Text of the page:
29 December 2011 – To boost anti-landmine efforts in South Sudan, the outgoing UNMISS Cambodian Military Demining Platoon today handed over 15 tonnes of explosives and equipment to the UN Mine Action Coordination Centre (UNMACC) in Malakal, Upper Nile State.
The departing Cambodian demining contingent came to South Sudan after the signing of the 2005 Comprehensive Peace Agreement. They have conducted demining operations in Jonglei, Unity and Upper Nile states.
The Cambodian Government donated these items valued at $120,000 to support future demining efforts in the world’s newest state of South Sudan, said Major Kham Sereyith of the Cambodian Military Demining Platoon.
“We have a lot of potentially contaminated areas,” said Maj. Sereyith. “These areas inhabitants need to live in.”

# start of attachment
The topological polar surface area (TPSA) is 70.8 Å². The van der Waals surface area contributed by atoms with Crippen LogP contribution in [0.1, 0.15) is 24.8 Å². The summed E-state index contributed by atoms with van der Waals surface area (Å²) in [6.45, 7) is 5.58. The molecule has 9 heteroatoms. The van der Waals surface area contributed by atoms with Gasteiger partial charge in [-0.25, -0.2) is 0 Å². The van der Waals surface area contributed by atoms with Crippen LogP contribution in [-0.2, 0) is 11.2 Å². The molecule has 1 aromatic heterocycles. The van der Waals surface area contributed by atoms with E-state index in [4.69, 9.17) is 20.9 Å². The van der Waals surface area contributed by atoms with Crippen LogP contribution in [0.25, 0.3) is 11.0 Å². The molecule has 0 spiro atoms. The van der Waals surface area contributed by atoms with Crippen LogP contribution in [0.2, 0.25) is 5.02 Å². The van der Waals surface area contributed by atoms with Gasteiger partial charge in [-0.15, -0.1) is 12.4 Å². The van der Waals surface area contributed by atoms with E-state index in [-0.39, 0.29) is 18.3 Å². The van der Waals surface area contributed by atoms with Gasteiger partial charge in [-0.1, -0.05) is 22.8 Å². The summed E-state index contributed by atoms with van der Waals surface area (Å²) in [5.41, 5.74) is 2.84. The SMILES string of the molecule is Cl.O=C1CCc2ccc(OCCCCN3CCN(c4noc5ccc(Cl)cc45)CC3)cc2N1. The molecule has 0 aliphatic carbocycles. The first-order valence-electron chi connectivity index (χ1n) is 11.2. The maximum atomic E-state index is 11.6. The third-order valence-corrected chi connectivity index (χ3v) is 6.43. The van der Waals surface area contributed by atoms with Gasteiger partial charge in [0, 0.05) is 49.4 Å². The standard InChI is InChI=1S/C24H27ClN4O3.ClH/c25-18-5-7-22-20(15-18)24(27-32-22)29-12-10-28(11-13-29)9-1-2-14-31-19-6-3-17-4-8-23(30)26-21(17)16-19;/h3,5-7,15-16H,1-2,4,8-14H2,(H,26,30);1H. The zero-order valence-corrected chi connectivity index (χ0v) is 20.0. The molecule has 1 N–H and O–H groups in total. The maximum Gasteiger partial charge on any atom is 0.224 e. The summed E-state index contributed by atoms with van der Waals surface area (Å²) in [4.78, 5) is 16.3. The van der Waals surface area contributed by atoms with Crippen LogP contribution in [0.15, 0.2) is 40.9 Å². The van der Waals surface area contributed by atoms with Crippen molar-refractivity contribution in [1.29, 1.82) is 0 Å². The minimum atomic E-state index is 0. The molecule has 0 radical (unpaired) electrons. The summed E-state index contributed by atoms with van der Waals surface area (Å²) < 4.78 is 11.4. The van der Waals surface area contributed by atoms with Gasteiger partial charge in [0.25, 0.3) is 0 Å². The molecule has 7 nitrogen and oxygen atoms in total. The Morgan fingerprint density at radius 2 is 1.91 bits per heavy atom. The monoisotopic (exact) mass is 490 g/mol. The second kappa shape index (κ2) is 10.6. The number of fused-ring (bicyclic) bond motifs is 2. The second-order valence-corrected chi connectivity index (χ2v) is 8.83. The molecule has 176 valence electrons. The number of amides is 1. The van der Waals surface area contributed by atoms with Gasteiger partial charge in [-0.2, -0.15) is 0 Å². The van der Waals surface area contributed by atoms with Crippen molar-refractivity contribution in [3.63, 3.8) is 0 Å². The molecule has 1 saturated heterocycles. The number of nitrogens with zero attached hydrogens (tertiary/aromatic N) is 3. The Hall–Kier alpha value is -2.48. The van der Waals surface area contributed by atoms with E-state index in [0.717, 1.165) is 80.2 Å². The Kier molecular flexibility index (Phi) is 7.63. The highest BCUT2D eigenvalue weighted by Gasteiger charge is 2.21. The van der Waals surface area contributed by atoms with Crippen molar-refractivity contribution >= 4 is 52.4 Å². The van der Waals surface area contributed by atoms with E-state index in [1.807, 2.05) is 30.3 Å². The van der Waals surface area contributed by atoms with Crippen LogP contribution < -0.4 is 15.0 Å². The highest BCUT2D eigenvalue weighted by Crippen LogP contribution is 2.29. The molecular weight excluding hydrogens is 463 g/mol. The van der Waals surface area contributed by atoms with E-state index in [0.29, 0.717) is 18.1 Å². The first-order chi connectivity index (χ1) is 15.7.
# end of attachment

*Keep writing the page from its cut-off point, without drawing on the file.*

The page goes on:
According to the Cambodian officer, large areas in this region are still contaminated because of the civil war in Sudan that officially ended seven years ago.
“It will take some years to fully clear these areas,” Maj. Sereyith said. “We are still ready to offer our expertise in this field if called upon.”
Zachariah Monyjiek Kiir of the South Sudan Demining Authority for Greater Upper Nile States estimated that nearly 80 per cent of the mines laid during the war have been cleared.
However, the recent laying of new mines by rebel militia groups operating in the region posed new threats to residents.
Mr. Kiir said that although people could move freely due to ongoing demining efforts, unexploded ordnance remained a menace in the region.
In November 2011, the Republic of South Sudan became the 158th nation to ratify the Anti-Personnel Mine Ban Convention, which bans the use, stockpiling, production and sale of anti-personnel mines.